'El Chapo' paid Mexico's ex-president $100 million bribe, says witness

An ex-Colombian drug trafficker has testified that the president wanted $250 million, but settled for less. Former officials have rejected the allegations, saying they are "false, defamatory and absurd."

A key witness in the trial of Joaquin "El Chapo" Guzman on Tuesday said the Mexican drug lord had paid a bribe amounting to $100 million to former President Enrique Pena Nieto.

Colombian trafficker Alex Cifuentes, who described himself as Guzman's former right-hand man, said the once-head of the Sinaloa cartel had bribed Pena Nieto in 2012, when he was president-elect, in exchange for the government ending its manhunt to find him.

Cifuentes admitted that he first discussed the bribe with prosecutors in 2016, when he began cooperating with US authorities.

Pena Nieto had first asked for $250 million, but later settled for $100 million, Cifuentes said he told prosecutors. After the bribe was paid, Pena Nieto sent a message to Guzman that he longer had to live in hiding, Cifuentes testified.

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The former Mexican president has denied any wrongdoing, with his former chief of staff taking to Twitter to reject the allegations.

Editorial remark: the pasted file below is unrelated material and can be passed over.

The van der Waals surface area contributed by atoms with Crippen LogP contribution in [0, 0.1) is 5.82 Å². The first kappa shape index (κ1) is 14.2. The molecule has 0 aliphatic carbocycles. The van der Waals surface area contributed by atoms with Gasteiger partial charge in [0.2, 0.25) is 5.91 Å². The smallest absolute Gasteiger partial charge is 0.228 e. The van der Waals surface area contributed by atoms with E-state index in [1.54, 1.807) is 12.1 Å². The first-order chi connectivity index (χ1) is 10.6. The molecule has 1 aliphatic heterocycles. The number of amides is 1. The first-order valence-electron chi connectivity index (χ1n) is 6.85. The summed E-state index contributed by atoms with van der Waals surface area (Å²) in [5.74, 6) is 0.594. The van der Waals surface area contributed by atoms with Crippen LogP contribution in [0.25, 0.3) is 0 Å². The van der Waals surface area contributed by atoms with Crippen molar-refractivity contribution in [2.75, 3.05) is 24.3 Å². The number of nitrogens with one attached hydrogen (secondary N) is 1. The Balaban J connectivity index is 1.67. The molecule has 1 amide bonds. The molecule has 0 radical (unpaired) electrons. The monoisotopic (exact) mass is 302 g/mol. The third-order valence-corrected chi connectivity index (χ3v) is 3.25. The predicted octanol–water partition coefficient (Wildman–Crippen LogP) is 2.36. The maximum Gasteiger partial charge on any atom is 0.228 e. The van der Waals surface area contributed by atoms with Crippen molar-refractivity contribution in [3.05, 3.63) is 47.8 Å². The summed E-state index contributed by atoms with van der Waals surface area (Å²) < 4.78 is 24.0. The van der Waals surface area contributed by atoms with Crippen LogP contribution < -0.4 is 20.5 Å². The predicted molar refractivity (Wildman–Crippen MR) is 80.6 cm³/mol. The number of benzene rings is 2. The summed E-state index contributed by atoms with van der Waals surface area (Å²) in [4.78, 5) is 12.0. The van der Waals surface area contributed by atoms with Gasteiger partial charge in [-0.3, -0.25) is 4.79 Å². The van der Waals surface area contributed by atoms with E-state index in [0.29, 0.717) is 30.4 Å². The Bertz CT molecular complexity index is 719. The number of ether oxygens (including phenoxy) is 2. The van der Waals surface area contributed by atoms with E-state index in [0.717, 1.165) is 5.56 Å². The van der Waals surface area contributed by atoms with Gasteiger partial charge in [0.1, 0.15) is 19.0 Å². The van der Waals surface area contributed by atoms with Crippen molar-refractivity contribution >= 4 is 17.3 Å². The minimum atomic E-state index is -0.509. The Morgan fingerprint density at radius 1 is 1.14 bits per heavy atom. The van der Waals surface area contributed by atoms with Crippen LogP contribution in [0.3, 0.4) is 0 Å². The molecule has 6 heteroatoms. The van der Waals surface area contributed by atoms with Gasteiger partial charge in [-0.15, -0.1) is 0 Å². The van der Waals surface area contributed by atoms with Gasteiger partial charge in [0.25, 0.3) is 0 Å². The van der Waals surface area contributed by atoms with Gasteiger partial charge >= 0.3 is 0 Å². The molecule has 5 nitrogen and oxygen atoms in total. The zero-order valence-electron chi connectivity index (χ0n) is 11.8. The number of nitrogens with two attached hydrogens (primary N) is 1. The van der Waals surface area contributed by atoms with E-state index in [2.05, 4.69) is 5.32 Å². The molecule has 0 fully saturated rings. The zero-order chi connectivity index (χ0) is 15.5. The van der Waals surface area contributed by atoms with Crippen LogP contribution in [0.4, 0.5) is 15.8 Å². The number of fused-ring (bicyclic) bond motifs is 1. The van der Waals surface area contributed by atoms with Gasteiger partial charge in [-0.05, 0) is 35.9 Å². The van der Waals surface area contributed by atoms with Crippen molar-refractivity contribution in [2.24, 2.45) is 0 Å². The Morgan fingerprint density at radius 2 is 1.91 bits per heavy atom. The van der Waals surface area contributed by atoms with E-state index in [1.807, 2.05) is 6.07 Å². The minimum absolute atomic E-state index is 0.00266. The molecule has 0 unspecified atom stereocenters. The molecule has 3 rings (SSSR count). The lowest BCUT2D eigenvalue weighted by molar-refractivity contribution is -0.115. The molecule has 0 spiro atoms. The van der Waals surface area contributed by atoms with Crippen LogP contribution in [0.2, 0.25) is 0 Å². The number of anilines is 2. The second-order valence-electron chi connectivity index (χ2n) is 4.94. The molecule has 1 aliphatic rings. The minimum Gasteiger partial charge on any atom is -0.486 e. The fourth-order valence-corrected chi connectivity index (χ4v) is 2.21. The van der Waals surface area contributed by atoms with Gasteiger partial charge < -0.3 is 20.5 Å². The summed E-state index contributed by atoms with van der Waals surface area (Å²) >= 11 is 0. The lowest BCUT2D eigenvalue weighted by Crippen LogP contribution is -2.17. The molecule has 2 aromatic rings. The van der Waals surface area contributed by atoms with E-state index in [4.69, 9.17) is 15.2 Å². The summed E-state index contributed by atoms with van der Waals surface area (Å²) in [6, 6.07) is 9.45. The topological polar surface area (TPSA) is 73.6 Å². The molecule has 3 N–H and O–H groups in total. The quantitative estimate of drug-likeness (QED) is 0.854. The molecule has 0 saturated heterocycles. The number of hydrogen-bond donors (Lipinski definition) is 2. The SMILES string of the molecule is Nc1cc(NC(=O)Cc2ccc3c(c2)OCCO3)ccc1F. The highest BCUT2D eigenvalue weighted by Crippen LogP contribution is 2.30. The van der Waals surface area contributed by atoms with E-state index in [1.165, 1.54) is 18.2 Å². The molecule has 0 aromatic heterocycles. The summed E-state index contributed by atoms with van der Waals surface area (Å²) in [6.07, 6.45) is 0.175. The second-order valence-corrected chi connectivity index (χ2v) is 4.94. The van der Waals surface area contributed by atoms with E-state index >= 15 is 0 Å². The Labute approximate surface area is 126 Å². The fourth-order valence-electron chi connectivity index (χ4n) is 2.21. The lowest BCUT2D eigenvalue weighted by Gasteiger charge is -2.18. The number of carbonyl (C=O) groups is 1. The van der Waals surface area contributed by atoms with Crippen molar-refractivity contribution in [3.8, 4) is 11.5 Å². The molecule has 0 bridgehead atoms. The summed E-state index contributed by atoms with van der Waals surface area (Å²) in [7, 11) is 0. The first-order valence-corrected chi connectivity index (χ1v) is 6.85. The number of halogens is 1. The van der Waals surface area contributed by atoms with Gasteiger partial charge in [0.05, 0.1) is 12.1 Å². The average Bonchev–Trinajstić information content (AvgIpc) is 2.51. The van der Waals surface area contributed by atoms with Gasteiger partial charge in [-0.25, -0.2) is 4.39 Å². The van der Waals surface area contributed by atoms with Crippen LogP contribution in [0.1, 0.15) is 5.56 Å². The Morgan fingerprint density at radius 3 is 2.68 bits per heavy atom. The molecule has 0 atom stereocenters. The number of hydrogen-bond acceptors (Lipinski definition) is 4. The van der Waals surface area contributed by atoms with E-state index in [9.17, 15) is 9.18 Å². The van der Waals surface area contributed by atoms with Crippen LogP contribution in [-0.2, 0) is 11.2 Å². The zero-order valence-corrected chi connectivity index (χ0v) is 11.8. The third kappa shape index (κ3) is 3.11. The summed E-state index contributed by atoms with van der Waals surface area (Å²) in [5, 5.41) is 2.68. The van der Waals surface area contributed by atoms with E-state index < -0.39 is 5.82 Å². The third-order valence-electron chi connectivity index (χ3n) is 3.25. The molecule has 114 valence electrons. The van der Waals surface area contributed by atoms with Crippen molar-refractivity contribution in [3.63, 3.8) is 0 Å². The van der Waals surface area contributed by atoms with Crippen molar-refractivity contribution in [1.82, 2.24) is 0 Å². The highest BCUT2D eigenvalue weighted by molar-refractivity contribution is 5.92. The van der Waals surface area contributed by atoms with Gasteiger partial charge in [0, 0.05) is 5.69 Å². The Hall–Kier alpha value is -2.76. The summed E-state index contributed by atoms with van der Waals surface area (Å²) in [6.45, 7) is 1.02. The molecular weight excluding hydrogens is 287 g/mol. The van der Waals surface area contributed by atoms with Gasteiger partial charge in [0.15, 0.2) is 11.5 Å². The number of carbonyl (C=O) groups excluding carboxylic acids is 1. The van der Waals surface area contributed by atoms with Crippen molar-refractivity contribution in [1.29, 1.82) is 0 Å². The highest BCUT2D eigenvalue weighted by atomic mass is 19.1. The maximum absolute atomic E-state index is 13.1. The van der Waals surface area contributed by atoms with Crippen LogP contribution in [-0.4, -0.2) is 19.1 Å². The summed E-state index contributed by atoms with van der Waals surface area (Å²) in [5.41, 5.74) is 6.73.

"The declarations of the Colombian drug trafficker in New York are false, defamatory and absurd," said Francisco Guzman (no relation to "El Chapo") on Twitter.

The ex-official noted that Pena Nieto's government "located, detained and extradited" the notorious drug lord. "From the beginning, it was a priority for the security cabinet."

Guzman managed to escape from Mexican maximum security prisons twice. In 2015, he escaped by accessing a tunnel built under his cell. A monthslong manhunt culminated in his capture in January 2016. He was later extradited to the US to stand trial for trafficking illegal narcotics into the US.

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ls/ (Reuters, AP)